Amid a sweeping crackdown on dissent in Egypt, security forces have forcibly disappeared hundreds of people since the beginning of 2015, according to a new report from Amnesty International.

It's an "unprecedented spike," the group says, with an average of three or four people disappeared every day.

The Republican Party, as it prepares for its convention next week has checked off item No. 1 on its housekeeping list — drafting a party platform. The document reflects the conservative views of its authors, many of whom are party activists. So don't look for any concessions to changing views among the broader public on key social issues.

Many public figures who took to Twitter and Facebook following the murder of five police officers in Dallas have faced public blowback and, in some cases, found their employers less than forgiving about inflammatory and sometimes hateful online comments.

As Venezuela unravels — with shortages of food and medicine, as well as runaway inflation — President Nicolas Maduro is increasingly unpopular. But he's still holding onto power.

"The truth in Venezuela is there is real hunger. We are hungry," says a man who has invited me into his house in the northwestern city of Maracaibo, but doesn't want his name used for fear of reprisals by the government.

The wiry man paces angrily as he speaks. It wasn't always this way, he says, showing how loose his pants are now.

Ask a typical teenage girl about the latest slang and girl crushes and you might get answers like "spilling the tea" and Taylor Swift. But at the Girl Up Leadership Summit in Washington, D.C., the answers were "intersectional feminism" — the idea that there's no one-size-fits-all definition of feminism — and U.N. climate chief Christiana Figueres.

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Arizona Hispanics Poised To Swing State Blue

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Editor's note: This report contains accounts of rape, violence and other disturbing events.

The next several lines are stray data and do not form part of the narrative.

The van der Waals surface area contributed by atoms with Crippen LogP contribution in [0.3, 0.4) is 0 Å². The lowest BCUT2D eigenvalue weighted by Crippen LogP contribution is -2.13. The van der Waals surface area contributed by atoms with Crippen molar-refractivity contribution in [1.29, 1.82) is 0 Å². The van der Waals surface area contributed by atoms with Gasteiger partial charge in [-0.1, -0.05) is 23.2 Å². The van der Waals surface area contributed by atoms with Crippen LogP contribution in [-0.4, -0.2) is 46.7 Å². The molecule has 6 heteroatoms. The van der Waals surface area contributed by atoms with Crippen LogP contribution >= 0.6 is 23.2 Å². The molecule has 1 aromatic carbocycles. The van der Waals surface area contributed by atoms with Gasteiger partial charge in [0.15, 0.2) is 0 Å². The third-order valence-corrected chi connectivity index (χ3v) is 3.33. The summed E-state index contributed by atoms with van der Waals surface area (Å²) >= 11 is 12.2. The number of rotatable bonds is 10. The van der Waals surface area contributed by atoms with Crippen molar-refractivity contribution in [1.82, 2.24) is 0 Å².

Sex trafficking wasn't a major concern in the early 1980s, when Beth Jacobs was a teenager. If you were a prostitute, the thinking went, it was your choice.

Jacobs thought that too, right up until she came to, on the lot of a dark truck stop one night. She says she had asked a friendly-seeming man for a ride home that afternoon.

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Srinivasan's Confirmation First For D.C. Circuit In 7 Years

May 23, 2013

For the first time in seven years, the U.S. Senate has confirmed a judge to sit on the important federal appeals court for the District of Columbia. The Senate unanimously confirmed Deputy Solicitor General Sri Srinivasan on Thursday for the seat previously held by Supreme Court Chief Justice John Roberts.

Srinivasan was confirmed because he had huge bipartisan support in the legal community and because he served in both the Bush and Obama administrations, while having no record in partisan politics. But the federal appeals court for the District of Columbia still has three vacancies.

Two previous Obama appointees, Goodwin Liu and Caitlin Halligan, also had stellar legal credentials but were filibustered by Republicans who portrayed them as judicial activists. Halligan was opposed primarily because as New York solicitor general, she represented the state's pro-gun control positions in court. After Liu's nomination was blocked, California Gov. Jerry Brown quickly nominated him to the California Supreme Court, where he now serves.

The partisan war over judicial nominees has accelerated in recent years as Republicans have stalled and, in some cases, filibustered record numbers of appeals court and trial court nominees. It took nearly a year to win confirmation for Srinivasan, who had no formal opposition.

At the same time, the Obama administration has been slow to fill vacancies.

There are three vacancies on the D.C. Circuit, out of 11 seats. The last D.C. Circuit judicial nominee to win confirmation was Brett Kavanaugh in 2006. He had previously served in the Bush White House counsel's office and as a top assistant to then-special prosecutor Kenneth Starr during the investigation of President Clinton and his relationship with Monica Lewinsky.

In the current politically polarized atmosphere, nominees to the D.C. Circuit face particular scrutiny because so many of them go on to serve on the U.S. Supreme Court. Four of the current Supreme Court Justices — Chief Justice Roberts and Justices Ruth Bader Ginsburg, Antonin Scalia and Clarence Thomas — all served on that court first. And a fifth justice, Elena Kagan, was nominated to the circuit court by President Clinton but never got a vote.

Srinivasan, 46, is the first South Asian ever to serve on an appellate court. Born in India and raised in Lawrence, Kan., he likely would be high on the short list for a Supreme Court vacancy should one occur.

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